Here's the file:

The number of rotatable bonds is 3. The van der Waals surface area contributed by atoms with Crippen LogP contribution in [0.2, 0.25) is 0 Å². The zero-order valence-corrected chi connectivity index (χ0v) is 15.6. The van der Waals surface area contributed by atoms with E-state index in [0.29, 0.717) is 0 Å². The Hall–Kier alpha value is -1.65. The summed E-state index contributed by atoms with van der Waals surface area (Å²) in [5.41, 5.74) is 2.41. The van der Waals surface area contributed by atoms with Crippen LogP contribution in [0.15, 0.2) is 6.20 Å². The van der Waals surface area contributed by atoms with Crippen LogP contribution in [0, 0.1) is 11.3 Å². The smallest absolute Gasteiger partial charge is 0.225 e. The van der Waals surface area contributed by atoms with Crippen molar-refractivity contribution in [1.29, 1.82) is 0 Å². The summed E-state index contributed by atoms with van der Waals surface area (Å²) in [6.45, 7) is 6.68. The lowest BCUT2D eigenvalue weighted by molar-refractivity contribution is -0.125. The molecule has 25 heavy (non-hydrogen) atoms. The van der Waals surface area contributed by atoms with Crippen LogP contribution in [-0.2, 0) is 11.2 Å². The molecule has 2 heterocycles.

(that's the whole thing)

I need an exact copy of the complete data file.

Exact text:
The number of rotatable bonds is 3. The van der Waals surface area contributed by atoms with Crippen LogP contribution in [0.2, 0.25) is 0 Å². The zero-order valence-corrected chi connectivity index (χ0v) is 15.6. The van der Waals surface area contributed by atoms with E-state index in [0.29, 0.717) is 0 Å². The Hall–Kier alpha value is -1.65. The summed E-state index contributed by atoms with van der Waals surface area (Å²) in [5.41, 5.74) is 2.41. The van der Waals surface area contributed by atoms with Crippen LogP contribution in [0.15, 0.2) is 6.20 Å². The van der Waals surface area contributed by atoms with Crippen LogP contribution in [0, 0.1) is 11.3 Å². The smallest absolute Gasteiger partial charge is 0.225 e. The van der Waals surface area contributed by atoms with Crippen molar-refractivity contribution in [1.29, 1.82) is 0 Å². The summed E-state index contributed by atoms with van der Waals surface area (Å²) in [6.45, 7) is 6.68. The lowest BCUT2D eigenvalue weighted by molar-refractivity contribution is -0.125. The molecule has 25 heavy (non-hydrogen) atoms. The van der Waals surface area contributed by atoms with Crippen LogP contribution in [-0.2, 0) is 11.2 Å². The molecule has 2 heterocycles.